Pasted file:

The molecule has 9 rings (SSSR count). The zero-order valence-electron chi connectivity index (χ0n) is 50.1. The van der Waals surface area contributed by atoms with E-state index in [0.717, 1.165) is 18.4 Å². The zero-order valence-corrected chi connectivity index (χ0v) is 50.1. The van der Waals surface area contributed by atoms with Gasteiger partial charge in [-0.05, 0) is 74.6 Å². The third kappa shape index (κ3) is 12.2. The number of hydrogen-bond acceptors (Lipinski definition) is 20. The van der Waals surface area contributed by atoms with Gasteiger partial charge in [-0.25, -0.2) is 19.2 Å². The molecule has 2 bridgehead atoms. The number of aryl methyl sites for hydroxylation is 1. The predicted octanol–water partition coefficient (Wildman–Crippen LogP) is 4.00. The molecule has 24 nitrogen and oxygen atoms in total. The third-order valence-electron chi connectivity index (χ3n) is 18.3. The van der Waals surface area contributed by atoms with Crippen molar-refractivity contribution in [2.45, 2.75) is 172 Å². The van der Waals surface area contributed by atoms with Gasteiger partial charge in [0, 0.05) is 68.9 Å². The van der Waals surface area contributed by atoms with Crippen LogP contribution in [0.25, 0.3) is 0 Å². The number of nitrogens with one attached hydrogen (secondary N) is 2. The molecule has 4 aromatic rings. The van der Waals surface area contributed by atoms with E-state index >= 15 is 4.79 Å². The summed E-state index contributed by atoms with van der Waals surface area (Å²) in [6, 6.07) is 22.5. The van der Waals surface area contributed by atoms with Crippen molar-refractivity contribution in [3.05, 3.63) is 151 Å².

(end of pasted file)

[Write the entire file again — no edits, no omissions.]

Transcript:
The molecule has 9 rings (SSSR count). The zero-order valence-electron chi connectivity index (χ0n) is 50.1. The van der Waals surface area contributed by atoms with E-state index in [0.717, 1.165) is 18.4 Å². The zero-order valence-corrected chi connectivity index (χ0v) is 50.1. The van der Waals surface area contributed by atoms with Gasteiger partial charge in [-0.05, 0) is 74.6 Å². The third kappa shape index (κ3) is 12.2. The number of hydrogen-bond acceptors (Lipinski definition) is 20. The van der Waals surface area contributed by atoms with Gasteiger partial charge in [-0.25, -0.2) is 19.2 Å². The molecule has 2 bridgehead atoms. The number of aryl methyl sites for hydroxylation is 1. The predicted octanol–water partition coefficient (Wildman–Crippen LogP) is 4.00. The molecule has 24 nitrogen and oxygen atoms in total. The third-order valence-electron chi connectivity index (χ3n) is 18.3. The van der Waals surface area contributed by atoms with Crippen molar-refractivity contribution in [2.45, 2.75) is 172 Å². The van der Waals surface area contributed by atoms with Gasteiger partial charge in [0, 0.05) is 68.9 Å². The van der Waals surface area contributed by atoms with Crippen LogP contribution in [0.25, 0.3) is 0 Å². The number of nitrogens with one attached hydrogen (secondary N) is 2. The molecule has 4 aromatic rings. The van der Waals surface area contributed by atoms with E-state index >= 15 is 4.79 Å². The summed E-state index contributed by atoms with van der Waals surface area (Å²) in [6, 6.07) is 22.5. The van der Waals surface area contributed by atoms with Crippen molar-refractivity contribution in [3.05, 3.63) is 151 Å².